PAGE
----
"I hate myself.  I hate Clark.  I hate Max Lord.  I hate this world, and this life, and everything in it.  And I hate that it was you that I had to walk away from.  I hate that you could do what you did, even if it was what you had to do."  He had to take a breath and stared down at her, stunned that he had just said so much that he'd never meant to share.  He saw her eyes, red from crying, and sad beyond any expression he'd ever seen her wear.  "I hate what this has done to you.  I hate what I've done to you."


"Do you hate me?"  Her voice was so soft he could barely make out the words.


"I love you."  He hadn't meant to say that either.  Just as he didn't mean to roll her to her back, to follow her over, to kiss her gently, then not so gently.


He had a feeling she didn't mean to kiss him back, to wrap her arms around him, to push her body against his.


He pulled her uniform off, his mind screaming at him to think, plan, forecast.  His heart told his mind to shut the hell up.  Diana was staring up at him with a helpless look, as if she thought she should stop him, but would die if she tried.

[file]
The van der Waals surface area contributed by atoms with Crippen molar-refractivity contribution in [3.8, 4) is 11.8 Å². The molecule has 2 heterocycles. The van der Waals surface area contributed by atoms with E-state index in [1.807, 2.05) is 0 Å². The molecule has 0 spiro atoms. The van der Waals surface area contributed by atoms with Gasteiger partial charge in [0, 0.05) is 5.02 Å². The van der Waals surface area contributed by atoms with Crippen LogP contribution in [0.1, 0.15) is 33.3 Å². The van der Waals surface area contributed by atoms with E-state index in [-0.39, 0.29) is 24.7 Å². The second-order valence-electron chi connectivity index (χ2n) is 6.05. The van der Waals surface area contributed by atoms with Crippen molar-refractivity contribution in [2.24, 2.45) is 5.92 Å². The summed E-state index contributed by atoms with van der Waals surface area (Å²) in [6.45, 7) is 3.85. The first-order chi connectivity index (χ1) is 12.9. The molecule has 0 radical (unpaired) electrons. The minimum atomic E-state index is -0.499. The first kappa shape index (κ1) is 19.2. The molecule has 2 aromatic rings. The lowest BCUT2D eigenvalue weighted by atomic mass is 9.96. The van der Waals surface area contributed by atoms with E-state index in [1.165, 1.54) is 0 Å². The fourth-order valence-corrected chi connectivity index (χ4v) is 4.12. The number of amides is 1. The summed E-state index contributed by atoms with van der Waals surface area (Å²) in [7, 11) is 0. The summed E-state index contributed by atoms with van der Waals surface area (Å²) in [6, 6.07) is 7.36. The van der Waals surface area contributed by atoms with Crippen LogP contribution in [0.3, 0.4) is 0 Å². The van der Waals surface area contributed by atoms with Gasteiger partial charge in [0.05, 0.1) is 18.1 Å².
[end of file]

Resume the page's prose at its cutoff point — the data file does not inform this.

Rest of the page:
"I love you," he said again, before he kissed her, his hands roaming down her body, memorizing curves he'd only dreamed of before.


"Bruce, I..."  She closed her eyes.


"Say it," he murmured into her ear as he nuzzled her lobe.  "Say it, Diana."  He could feel her hands on his uniform, pulling it off a bit roughly.  Making him pay?  He could live with that.  "Say it, dammit."


She pushed him to his back, was astride him in one graceful and possessive move.  "I hate you."  But she was crying as she rode him well past his point of control, well past her own.  And her mouth on his as they lay together afterward was anything but an enemy.  When she finally pulled away, she whispered, "I love you."